This leveraged ProShares ETF seeks a return that is 2x the return of its underlying benchmark (target) for a single day, as measured from one NAV calculation to the next. Due to the compounding of daily returns, holding periods of greater than one day can result in returns that are significantly different than the target return and ProShares' returns over periods other than one day will likely differ in amount and possibly direction from the target return for the same period. These effects may be more pronounced in funds with larger or inverse multiples and in funds with volatile benchmarks. Investors should monitor their holdings as frequently as daily. Investors should consult the prospectus for further details on the calculation of the returns and the risks associated with investing in this product.

https://www.proshares.com/funds/uco.html

Now USO:

The United States Oil Fund® LP (USO) is an exchange-traded security designed to track the daily price movements of West Texas Intermediate ("WTI") light, sweet crude oil. USO issues shares that may be purchased and sold on the NYSE Arca.

The investment objective of USO is for the daily changes in percentage terms of its shares' NAV to reflect the daily changes in percentage terms of the spot price of light, sweet crude oil delivered to Cushing, Oklahoma, as measured by the daily changes in price of USO's Benchmark Oil Futures Contract, less USO's expenses.

USO's Benchmark is the near month crude oil futures contract traded on the NYMEX. If the near month futures contract is within two weeks of expiration, the Benchmark will be the next month contract to expire. The crude oil contract is WTI light, sweet crude oil delivered to Cushing, Oklahoma.

USO invests primarily in listed crude oil futures contracts and other oil-related futures contracts, and may invest in forwards and swap contracts. These investments will be collateralized by cash, cash equivalents, and US government obligations with remaining maturities of two years or less.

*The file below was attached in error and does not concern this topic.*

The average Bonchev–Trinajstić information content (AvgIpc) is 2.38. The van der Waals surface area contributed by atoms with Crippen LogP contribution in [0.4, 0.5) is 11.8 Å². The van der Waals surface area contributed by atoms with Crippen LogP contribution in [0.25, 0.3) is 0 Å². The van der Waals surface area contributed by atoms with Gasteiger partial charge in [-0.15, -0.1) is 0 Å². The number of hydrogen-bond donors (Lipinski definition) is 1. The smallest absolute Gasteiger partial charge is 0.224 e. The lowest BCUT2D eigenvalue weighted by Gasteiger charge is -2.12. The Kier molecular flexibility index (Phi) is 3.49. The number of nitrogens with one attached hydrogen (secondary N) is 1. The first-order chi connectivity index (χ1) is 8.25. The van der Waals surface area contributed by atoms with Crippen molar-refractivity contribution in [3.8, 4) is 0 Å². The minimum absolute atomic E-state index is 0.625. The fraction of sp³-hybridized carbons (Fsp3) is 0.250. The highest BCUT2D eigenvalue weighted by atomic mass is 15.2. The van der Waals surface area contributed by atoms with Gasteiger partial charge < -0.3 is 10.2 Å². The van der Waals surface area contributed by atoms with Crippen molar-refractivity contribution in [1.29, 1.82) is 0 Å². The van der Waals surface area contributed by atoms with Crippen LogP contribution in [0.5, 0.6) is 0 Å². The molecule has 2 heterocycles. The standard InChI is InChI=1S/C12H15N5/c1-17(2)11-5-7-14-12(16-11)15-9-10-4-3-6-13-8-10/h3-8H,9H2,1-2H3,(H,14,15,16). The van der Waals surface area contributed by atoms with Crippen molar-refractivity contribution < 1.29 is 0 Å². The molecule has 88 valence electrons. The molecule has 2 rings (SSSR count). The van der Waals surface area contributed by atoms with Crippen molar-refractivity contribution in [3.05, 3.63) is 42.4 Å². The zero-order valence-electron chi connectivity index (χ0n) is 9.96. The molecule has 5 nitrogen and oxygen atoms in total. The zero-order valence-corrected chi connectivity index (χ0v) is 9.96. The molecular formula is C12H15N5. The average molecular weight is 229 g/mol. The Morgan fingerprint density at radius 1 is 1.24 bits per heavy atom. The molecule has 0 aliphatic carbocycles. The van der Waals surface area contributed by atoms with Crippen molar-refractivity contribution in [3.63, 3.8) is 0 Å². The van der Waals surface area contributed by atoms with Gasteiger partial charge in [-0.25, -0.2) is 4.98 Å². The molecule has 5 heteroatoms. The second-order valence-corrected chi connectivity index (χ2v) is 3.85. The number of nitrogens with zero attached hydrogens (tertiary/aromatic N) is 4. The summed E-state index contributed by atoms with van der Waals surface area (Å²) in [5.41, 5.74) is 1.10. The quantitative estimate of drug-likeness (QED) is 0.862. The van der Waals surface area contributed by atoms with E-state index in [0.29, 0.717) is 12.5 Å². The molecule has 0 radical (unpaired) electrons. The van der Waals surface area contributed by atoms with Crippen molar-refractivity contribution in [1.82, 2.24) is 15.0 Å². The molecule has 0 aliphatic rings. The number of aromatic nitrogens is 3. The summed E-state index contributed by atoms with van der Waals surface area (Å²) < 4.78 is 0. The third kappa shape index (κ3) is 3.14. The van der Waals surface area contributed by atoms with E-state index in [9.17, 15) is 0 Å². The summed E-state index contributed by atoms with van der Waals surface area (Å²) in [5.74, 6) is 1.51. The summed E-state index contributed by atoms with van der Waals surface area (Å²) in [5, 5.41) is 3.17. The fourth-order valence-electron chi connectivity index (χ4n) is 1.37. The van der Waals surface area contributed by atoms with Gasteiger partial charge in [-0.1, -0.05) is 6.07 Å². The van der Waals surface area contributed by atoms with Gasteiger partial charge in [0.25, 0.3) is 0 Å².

http://www.uscfinvestments.com/uso

I'm not going into the prospectus, most people won't. But UCO has a clear warning for me, where it states and I bold it, Investors should monitor their holdings as frequently as daily.

Also I find USO benchmark misleading. They should have plotted spot oil price as another benchmark. But, if you do that, nobody will buy USO to "invest in oil".

USO is crap and was marketed as something else. At least UCO tells you up front, you have to look at it daily, so I know it's not for buy-and-hold.
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Re: "Retail investors who believed they were investing in crude oil"

Post by jeffyscott »

I don't see where USO says that is meant to be a short term trading instrument not a long term holding. If, as it's apologist here states that is it's purpose and the reason it should be allowed to exist, that ought to be the first sentence of the description.

If I understand the actual expectations of the fund, the second sentence should be something about how it will not track oil prices over longer terms and will most likely lose money, if used as a long term holding (several months?). The third sentence should be something about how, in particular, the fund will normally lose money when monthly contracts roll over, again assuming that I have understood the actual expectations of it.

Instead it says it's gonna track oil prices.
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Re: "Retail investors who believed they were investing in crude oil"

Post by oldcomputerguy »

Several posts were removed. As a reminder, general complaints and rants are off-topic.
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Re: "Retail investors who believed they were investing in crude oil"

Post by birdog »

jeffyscott wrote: Thu Apr 23, 2020 6:52 am I don't see where USO says that is meant to be a short term trading instrument not a long term holding. If, as it's apologist here states that is it's purpose and the reason it should be allowed to exist, that ought to be the first sentence of the description.